And just to prove the truism that there is not a bad situation that can not be made worse by Government intervention, there are now serious rumours swirling that George Osborne will cut the annual pension allowance in next week’s Autumn Statement.

A reduction from £50,000 to £30,000 might seem less politically charged than removing pension tax relief for higher-rate taxpayers. After all, who manages to save this much into a pension each year? But those who work in financial services know all too well that lump sum contributions of this magnitude are not the preserve of the wealthy.

They are typically made by those approaching retirement who might have a redundancy payout, inheritance or even an endowment payout to make good those years when the mortgage, kids’ education, or a divorce had first claim on any surplus cash.

Kicking away this ladder and reducing this limit will make it far harder for people to to put repair their pension plans.

For those approaching retirement at an alarming speed the road has never looked more precarious. Advisers have their work cut out, not only highlighting the dangers ahead, but devising a safe path round them.

Emma Simon is deputy personal finance editor at the Telegraph Media Group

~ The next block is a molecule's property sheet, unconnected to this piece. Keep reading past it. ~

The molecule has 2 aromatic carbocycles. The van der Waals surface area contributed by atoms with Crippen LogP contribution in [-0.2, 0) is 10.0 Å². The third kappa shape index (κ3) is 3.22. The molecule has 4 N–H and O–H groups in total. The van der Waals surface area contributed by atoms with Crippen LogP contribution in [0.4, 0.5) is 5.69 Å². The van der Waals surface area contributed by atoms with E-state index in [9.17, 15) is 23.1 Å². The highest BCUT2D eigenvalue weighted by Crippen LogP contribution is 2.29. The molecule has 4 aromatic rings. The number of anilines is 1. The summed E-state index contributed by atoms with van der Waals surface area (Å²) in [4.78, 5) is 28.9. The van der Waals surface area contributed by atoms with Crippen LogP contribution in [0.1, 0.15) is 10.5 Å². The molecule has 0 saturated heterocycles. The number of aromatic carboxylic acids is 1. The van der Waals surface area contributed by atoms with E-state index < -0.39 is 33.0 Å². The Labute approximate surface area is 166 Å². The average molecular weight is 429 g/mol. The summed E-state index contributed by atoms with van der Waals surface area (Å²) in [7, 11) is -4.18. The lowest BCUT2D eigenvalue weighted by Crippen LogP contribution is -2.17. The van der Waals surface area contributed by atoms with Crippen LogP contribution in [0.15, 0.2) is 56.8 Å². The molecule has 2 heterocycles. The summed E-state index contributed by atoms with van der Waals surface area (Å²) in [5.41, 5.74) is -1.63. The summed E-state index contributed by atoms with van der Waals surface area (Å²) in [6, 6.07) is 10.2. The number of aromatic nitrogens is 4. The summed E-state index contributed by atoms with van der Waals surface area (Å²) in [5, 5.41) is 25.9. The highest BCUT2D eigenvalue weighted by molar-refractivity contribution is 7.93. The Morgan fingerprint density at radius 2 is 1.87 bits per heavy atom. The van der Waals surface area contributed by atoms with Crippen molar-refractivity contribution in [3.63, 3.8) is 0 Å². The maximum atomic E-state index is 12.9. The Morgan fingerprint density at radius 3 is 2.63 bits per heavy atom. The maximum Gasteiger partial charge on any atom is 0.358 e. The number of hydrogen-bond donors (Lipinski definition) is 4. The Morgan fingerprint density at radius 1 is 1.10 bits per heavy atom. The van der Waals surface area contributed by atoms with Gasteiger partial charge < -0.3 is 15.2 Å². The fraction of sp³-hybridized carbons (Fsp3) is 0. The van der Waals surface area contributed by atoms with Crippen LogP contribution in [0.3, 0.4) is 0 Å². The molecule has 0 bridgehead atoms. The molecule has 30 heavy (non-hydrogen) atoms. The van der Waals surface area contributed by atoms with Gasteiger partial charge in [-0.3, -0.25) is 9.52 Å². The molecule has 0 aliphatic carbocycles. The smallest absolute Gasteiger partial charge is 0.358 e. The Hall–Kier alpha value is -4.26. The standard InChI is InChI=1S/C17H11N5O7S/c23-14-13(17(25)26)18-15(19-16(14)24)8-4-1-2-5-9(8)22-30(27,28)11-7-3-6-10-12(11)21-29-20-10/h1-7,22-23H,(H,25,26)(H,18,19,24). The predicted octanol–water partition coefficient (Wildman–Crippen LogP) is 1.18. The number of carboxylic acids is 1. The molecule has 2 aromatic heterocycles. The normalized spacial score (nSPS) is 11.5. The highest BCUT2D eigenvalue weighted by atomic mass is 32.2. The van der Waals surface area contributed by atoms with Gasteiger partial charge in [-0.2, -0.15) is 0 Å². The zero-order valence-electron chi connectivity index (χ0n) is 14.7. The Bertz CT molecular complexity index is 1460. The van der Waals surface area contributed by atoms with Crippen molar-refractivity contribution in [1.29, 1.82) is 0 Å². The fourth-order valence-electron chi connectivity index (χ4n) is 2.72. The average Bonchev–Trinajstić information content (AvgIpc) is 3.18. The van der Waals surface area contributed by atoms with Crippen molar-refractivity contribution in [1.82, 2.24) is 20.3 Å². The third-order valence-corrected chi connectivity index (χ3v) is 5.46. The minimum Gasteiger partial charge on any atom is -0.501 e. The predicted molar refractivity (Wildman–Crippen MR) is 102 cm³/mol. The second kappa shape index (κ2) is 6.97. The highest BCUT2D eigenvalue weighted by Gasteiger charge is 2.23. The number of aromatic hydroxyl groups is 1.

Recommended

13

FSA sets out how adviser business models will be tested

The Financial Conduct Authority will explicitly test advisers’ business models as part of proposed changes to the basic requirements firms have to meet to become and stay authorised. The FSA has published a consultation paper on how it plans to update the FCA handbook, the new regulator’s rulebook, which sets out changes the Treasury is […]

First-time buyer numbers in London and Scotland at 3-year high

The number of first-time buyers in London and Scotland have risen to their highest levels in nearly three years, according to the Council of Mortgage Lenders. In its first quarterly report on lending in London, the CML said that around 10,000 first-time buyers took out a mortgage in London in the third quarter, the highest […]

1

Sipp operators could face 20-fold cap-ad hike

Experts say some Sipp operators could see capital requirements increase 20-fold if the FSA presses ahead with plans to link the amount of money providers hold in reserve to “non-standard” asset exposure. Last week, the regulator proposed increasing the minimum amount of capital a Sipp operator must hold from £5,000 to £20,000, with a surcharge […]

What advisers are saying: Don’t let busy-ness get in the way of business

Word of mouth communication remains one of the oldest but most vital tools available to us in business generation. But too often our old school funnel approach to marketing seeks to put random people in at the top and trust that loyal customers come out at the bottom, telling all and sundry about how wonderful […]

Budget summary – March 2016

This week’s Budget looked as if it would be a difficult one for the Chancellor, with disappointing economic numbers and the need to avoid ruffling feathers ahead of June’s in/out referendum. Nevertheless, Mr Osborne did spring a few surprises, including some tax reductions. So how does this budget affect you? If you are – or […]